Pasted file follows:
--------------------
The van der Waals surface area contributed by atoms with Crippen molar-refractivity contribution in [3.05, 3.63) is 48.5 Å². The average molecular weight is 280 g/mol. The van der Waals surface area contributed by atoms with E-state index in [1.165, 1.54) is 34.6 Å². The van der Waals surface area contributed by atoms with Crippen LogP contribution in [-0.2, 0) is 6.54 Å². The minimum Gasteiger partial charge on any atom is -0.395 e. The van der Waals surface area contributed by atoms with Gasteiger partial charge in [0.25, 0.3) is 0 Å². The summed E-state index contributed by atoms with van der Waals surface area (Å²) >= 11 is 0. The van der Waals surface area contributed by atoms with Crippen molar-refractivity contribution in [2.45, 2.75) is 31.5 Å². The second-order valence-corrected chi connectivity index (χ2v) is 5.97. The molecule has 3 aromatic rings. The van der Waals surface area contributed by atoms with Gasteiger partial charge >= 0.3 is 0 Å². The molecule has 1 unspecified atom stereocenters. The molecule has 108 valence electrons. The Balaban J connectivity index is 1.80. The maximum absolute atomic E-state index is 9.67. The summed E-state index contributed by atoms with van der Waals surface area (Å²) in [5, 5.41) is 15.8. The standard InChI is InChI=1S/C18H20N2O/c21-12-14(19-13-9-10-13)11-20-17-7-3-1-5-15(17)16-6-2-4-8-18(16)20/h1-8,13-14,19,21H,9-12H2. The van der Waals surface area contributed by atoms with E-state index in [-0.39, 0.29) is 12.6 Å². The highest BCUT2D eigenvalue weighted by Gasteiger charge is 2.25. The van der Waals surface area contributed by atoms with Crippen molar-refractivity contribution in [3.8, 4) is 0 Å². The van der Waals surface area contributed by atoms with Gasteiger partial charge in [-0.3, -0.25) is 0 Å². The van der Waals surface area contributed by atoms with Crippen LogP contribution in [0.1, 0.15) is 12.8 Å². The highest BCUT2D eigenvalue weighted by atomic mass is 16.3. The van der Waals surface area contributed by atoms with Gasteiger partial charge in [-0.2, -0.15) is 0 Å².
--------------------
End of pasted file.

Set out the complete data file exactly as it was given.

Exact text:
The van der Waals surface area contributed by atoms with Crippen molar-refractivity contribution in [3.05, 3.63) is 48.5 Å². The average molecular weight is 280 g/mol. The van der Waals surface area contributed by atoms with E-state index in [1.165, 1.54) is 34.6 Å². The van der Waals surface area contributed by atoms with Crippen LogP contribution in [-0.2, 0) is 6.54 Å². The minimum Gasteiger partial charge on any atom is -0.395 e. The van der Waals surface area contributed by atoms with Gasteiger partial charge in [0.25, 0.3) is 0 Å². The summed E-state index contributed by atoms with van der Waals surface area (Å²) >= 11 is 0. The van der Waals surface area contributed by atoms with Crippen molar-refractivity contribution in [2.45, 2.75) is 31.5 Å². The second-order valence-corrected chi connectivity index (χ2v) is 5.97. The molecule has 3 aromatic rings. The van der Waals surface area contributed by atoms with Gasteiger partial charge >= 0.3 is 0 Å². The molecule has 1 unspecified atom stereocenters. The molecule has 108 valence electrons. The Balaban J connectivity index is 1.80. The maximum absolute atomic E-state index is 9.67. The summed E-state index contributed by atoms with van der Waals surface area (Å²) in [5, 5.41) is 15.8. The standard InChI is InChI=1S/C18H20N2O/c21-12-14(19-13-9-10-13)11-20-17-7-3-1-5-15(17)16-6-2-4-8-18(16)20/h1-8,13-14,19,21H,9-12H2. The van der Waals surface area contributed by atoms with E-state index in [-0.39, 0.29) is 12.6 Å². The highest BCUT2D eigenvalue weighted by Gasteiger charge is 2.25. The van der Waals surface area contributed by atoms with Crippen molar-refractivity contribution in [3.8, 4) is 0 Å². The van der Waals surface area contributed by atoms with Gasteiger partial charge in [-0.3, -0.25) is 0 Å². The van der Waals surface area contributed by atoms with Crippen LogP contribution in [0.1, 0.15) is 12.8 Å². The highest BCUT2D eigenvalue weighted by atomic mass is 16.3. The van der Waals surface area contributed by atoms with Gasteiger partial charge in [-0.2, -0.15) is 0 Å².